Pitch Perfect goes slightly off-key with an overloaded sequel

Three years have gone by since the last Pitch Perfect outing. The Barden Bellas have since become national a cappella champions and are preparing to go on tour.  Things are going pretty well — that is, until a major performance for none other than President Obama.  Fat Amy (Rebel Wilson) experiences a wardrobe malfunction, making a mockery of the Bellas and stripping them of their national title.  Their tour is cancelled, and the group is left with one hope: if they win the World Championships in Copenhagen, they can regain their status as a cappella champs.

At the same time, the majority of the Bellas are in their senior year. Beca (Anna Kendrick), the group’s senior leader, lands an internship at a recording studio but is afraid of telling her group. Fat Amy strikes up a romance with Bumper (Adam DeVine). Emily (Hailee Steinfeld) is introduced as a college freshman. Between winning the World Championships and working on school, the Bellas will have to step up their game and find their Bella harmonies to get back on top.

As an a cappella fanatic, I could not wait to see how this sequel would follow up to its predecessor. In fact, the first movie motivated me to join Regent’s very own a cappella group, First Edition. Yet with everything going on, there is a ”chunkiness” to the story that creates an unbalanced ebb and flow. Some portions are hilarious and have great timing. But there are also times when scenes will drag on and on. With four main plotlines, the transition between stories often feels forced. It made the movie seem aimlessly scattered without a strong structure.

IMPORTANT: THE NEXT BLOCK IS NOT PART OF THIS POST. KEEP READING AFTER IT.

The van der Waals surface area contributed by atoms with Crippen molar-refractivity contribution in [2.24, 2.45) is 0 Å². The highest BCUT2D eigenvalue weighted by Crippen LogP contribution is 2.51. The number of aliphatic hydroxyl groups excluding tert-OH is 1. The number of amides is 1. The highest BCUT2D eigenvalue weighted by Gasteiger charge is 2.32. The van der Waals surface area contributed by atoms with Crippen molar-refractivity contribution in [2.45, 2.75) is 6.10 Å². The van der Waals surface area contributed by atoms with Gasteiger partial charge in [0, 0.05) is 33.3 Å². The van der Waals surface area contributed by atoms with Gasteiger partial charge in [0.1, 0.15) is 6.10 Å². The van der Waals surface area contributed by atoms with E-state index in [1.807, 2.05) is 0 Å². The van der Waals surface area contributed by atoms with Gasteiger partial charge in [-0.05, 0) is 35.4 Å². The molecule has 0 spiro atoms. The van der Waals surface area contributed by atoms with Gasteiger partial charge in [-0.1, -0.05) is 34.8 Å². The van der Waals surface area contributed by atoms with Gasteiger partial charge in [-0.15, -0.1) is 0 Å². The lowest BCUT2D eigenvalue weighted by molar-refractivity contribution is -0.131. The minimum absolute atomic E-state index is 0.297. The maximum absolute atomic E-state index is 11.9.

Not all was bad, however — this sequel’s music definitely takes it up a notch. The arrangements are impressive as they are intricate. The beat boxer in Das Sound Machine—the Bellas’ German competition—is undeniably amazing as he mimics electronic beats and synths. Even their choreography has improved tenfold. One of my favorite musical parts had to be the a cappella “riff-off.” The mash-ups and transitions between the songs are seamless and musically strategic, especially when dealing with key changes. Overall, I appreciate the amount of work put into the music, making sure it was modern and well thought-out.

What I also liked was the amount of cameos in the movie. President Obama and his wife make an appearance in the beginning. David Cross and Green Bay Packer Clay Matthews take part in the a cappella “riff off.” Keegan Michael-Key’s role as the hilarious song producer is on point. Snoop Dog even contributes to the hilarity. And well known a cappella groups Pentatonix and The Filharmonic briefly perform. Famous faces literally appear left and right throughout the movie.

Slide2Perhaps one of the aspects that worked for me was the one-liners delivered by Elizabeth Banks and John Michael Higgins. Banks and Higgins act as the announcers of all a cappella events, making commentary on performances. During their banter, they make remarks that frequently cross the line. But their comedic delivery makes offensive statements palatable for laughter.

While Hailee Steinfeld’s character seemed to be a promising addition, I could not stand the development of her character Emily. After seeing her in True Grit, I was excited to see how she would do in this polar opposite role. I was underwhelmed. Her overly effervescent portrayal came off as try-hard and insincere. Her emotional reactions were standoffish alongside the other actors. The only attribute that made her character tolerable was her vocal talent. Knowing that she has not received any formal vocal training was impressive. Other than that, there was little to like about her performance.

In terms of story, I think the first movie takes the cake. The sequel does a better job with musical selection and arrangement. What makes the movie enjoyable for the most part is the music and comedy. There was enough that it distracted me from my frustrations with the storyline. With the height of a cappella fever, I think Pitch Perfect 2 will fare well in the box office. But I won’t lie — I still enjoyed the movie and exited the theatre singing my heart out.